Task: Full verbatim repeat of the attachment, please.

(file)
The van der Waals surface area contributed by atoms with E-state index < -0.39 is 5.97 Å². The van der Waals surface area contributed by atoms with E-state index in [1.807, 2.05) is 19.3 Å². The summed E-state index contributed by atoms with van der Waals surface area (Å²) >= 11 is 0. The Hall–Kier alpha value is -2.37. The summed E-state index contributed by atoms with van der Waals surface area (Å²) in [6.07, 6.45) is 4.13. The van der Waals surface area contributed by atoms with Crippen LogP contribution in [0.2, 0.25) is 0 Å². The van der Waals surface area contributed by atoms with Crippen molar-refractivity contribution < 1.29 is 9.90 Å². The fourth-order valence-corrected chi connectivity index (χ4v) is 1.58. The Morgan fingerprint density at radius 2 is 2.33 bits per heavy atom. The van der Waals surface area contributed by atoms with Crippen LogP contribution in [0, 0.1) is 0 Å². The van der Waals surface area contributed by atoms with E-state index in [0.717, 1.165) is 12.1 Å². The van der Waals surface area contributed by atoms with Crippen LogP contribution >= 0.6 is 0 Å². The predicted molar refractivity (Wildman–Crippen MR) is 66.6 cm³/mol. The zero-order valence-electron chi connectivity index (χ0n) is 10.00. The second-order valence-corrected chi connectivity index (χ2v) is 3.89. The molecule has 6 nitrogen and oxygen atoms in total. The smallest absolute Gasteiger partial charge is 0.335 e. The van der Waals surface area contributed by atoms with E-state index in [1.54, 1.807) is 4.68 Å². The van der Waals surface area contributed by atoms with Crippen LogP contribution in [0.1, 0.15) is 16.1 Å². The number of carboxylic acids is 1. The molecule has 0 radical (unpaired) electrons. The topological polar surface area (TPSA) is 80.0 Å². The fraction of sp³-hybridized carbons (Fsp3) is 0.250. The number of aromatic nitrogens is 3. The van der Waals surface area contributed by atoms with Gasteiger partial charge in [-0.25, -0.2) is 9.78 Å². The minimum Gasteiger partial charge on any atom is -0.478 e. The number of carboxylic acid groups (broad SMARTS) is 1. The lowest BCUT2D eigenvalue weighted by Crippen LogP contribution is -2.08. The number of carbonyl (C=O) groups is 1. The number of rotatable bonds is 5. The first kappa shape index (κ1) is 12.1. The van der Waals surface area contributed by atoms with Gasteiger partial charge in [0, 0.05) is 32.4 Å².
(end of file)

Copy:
The van der Waals surface area contributed by atoms with E-state index < -0.39 is 5.97 Å². The van der Waals surface area contributed by atoms with E-state index in [1.807, 2.05) is 19.3 Å². The summed E-state index contributed by atoms with van der Waals surface area (Å²) >= 11 is 0. The Hall–Kier alpha value is -2.37. The summed E-state index contributed by atoms with van der Waals surface area (Å²) in [6.07, 6.45) is 4.13. The van der Waals surface area contributed by atoms with Crippen LogP contribution in [0.2, 0.25) is 0 Å². The van der Waals surface area contributed by atoms with Crippen molar-refractivity contribution < 1.29 is 9.90 Å². The fourth-order valence-corrected chi connectivity index (χ4v) is 1.58. The Morgan fingerprint density at radius 2 is 2.33 bits per heavy atom. The van der Waals surface area contributed by atoms with Crippen LogP contribution in [0, 0.1) is 0 Å². The van der Waals surface area contributed by atoms with E-state index in [0.717, 1.165) is 12.1 Å². The van der Waals surface area contributed by atoms with Crippen LogP contribution >= 0.6 is 0 Å². The predicted molar refractivity (Wildman–Crippen MR) is 66.6 cm³/mol. The zero-order valence-electron chi connectivity index (χ0n) is 10.00. The second-order valence-corrected chi connectivity index (χ2v) is 3.89. The molecule has 6 nitrogen and oxygen atoms in total. The smallest absolute Gasteiger partial charge is 0.335 e. The van der Waals surface area contributed by atoms with E-state index in [1.54, 1.807) is 4.68 Å². The van der Waals surface area contributed by atoms with Crippen LogP contribution in [0.1, 0.15) is 16.1 Å². The number of carboxylic acids is 1. The molecule has 0 radical (unpaired) electrons. The topological polar surface area (TPSA) is 80.0 Å². The fraction of sp³-hybridized carbons (Fsp3) is 0.250. The number of aromatic nitrogens is 3. The van der Waals surface area contributed by atoms with Gasteiger partial charge in [-0.25, -0.2) is 9.78 Å². The minimum Gasteiger partial charge on any atom is -0.478 e. The number of carboxylic acid groups (broad SMARTS) is 1. The lowest BCUT2D eigenvalue weighted by Crippen LogP contribution is -2.08. The number of carbonyl (C=O) groups is 1. The number of rotatable bonds is 5. The first kappa shape index (κ1) is 12.1. The van der Waals surface area contributed by atoms with Gasteiger partial charge in [0, 0.05) is 32.4 Å².